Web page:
Pager, the “on-demand” health care startup founded by early Uber engineer Oscar Salazar, is following a familiar path: It’s pivoting.
The New York-based company made a name for itself for modernizing the house call (use the app to request a doctor come to your house), but it is now expanding into telemedicine (chat with a doctor or nurse for a consultation via a smartphone) and it is partnering with New York Presbyterian’s Weill-Cornell hospital (a patient will be assessed virtually and referred to a specialist at Weill-Cornell if necessary). It is also developing partnerships with the largest insurers, including Aetna, Cigna, and United, which would mean more reimbursement for telemedicine consults and in-home visits. “Going in-network allows us to play within the pay structure that health care has built,” Pager’s Andrew Chomer says.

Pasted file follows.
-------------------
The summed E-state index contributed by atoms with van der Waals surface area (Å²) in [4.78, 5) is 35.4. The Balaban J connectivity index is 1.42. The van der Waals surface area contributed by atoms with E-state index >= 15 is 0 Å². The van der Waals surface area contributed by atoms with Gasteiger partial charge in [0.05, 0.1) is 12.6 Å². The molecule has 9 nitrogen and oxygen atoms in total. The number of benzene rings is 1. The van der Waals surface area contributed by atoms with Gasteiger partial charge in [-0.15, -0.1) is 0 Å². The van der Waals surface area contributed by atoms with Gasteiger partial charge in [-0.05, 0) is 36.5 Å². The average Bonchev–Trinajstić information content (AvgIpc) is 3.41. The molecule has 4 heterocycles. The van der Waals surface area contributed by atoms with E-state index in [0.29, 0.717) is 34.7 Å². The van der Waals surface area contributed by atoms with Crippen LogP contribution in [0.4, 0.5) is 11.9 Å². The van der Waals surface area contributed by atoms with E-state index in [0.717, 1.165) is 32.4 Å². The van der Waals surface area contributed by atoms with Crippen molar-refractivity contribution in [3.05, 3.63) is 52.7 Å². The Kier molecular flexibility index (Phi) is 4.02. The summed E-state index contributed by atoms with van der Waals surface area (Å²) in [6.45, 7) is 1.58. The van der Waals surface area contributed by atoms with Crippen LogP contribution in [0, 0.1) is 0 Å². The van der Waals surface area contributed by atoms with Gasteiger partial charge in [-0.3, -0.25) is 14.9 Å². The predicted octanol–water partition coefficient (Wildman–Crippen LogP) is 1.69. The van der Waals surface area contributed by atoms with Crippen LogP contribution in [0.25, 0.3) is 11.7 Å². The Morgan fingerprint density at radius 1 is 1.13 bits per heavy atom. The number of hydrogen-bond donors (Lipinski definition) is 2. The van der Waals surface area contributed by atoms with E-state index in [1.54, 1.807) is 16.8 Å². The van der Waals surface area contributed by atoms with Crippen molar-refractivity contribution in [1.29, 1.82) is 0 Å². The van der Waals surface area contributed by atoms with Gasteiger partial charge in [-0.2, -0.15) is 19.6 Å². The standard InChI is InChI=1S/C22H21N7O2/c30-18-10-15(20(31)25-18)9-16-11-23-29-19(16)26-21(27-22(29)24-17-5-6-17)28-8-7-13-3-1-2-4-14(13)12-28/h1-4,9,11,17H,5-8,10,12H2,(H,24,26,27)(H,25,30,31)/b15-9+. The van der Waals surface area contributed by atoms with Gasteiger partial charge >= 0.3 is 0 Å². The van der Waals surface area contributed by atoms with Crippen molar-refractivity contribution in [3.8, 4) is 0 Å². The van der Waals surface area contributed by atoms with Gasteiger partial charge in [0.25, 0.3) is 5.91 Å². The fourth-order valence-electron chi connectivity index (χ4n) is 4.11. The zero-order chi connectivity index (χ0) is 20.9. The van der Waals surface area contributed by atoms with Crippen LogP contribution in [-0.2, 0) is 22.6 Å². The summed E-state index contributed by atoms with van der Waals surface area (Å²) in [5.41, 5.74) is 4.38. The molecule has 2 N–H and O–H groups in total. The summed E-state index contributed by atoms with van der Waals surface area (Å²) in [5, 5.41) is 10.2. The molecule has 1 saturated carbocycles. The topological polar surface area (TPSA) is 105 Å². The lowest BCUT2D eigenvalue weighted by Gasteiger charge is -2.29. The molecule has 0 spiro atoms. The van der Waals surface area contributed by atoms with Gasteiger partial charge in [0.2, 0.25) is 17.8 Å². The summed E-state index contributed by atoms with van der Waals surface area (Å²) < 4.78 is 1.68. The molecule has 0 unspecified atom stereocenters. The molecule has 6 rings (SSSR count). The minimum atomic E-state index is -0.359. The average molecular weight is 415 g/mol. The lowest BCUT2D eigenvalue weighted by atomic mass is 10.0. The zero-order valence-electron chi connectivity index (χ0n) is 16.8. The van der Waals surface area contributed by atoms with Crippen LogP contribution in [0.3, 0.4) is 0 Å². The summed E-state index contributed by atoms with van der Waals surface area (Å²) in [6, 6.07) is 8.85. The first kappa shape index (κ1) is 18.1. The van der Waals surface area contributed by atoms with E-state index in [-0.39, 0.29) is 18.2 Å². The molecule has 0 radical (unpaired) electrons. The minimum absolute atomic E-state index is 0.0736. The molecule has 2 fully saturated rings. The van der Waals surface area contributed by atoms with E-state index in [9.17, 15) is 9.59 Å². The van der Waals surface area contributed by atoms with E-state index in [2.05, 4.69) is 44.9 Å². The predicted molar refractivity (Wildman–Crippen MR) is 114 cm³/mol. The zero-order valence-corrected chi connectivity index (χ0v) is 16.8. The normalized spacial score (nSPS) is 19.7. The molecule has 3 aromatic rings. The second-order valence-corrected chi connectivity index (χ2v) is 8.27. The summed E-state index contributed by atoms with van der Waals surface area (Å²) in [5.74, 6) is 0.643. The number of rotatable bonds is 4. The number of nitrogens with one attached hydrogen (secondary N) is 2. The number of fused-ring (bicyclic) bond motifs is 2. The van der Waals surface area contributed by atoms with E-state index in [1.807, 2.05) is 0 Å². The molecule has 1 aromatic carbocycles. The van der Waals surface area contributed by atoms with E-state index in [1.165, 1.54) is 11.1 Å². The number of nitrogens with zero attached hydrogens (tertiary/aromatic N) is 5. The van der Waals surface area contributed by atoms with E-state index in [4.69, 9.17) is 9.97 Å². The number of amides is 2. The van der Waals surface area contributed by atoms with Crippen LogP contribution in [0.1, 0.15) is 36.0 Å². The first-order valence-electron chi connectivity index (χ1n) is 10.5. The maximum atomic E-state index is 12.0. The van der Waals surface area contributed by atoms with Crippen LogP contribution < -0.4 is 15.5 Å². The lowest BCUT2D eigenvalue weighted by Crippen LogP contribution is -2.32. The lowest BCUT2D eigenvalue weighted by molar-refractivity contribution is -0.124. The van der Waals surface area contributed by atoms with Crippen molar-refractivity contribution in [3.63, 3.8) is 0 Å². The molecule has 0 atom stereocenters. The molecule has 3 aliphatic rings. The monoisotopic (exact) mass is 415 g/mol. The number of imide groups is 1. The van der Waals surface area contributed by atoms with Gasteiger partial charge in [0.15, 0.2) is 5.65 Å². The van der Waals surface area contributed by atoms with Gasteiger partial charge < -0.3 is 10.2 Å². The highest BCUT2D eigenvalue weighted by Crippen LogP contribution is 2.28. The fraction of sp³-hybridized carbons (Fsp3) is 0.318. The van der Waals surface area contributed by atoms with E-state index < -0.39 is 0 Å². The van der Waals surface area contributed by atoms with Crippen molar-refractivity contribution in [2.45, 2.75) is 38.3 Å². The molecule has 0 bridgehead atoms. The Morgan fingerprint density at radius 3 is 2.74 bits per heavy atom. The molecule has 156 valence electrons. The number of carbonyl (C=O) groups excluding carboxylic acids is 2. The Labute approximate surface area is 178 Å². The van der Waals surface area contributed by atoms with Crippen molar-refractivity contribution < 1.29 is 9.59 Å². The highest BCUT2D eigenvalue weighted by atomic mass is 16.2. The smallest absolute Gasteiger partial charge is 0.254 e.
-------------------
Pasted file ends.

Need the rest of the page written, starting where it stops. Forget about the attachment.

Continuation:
The move makes sense, as it is an expensive proposition for a doctor to visit someone’s home. And it’s a challenge to scale that to other cities. Pager’s Gaspard de Dreuzy says the company wants to ultimately be the technology layer on top of a variety of existing medical services, similarly to competitors like American Well. CF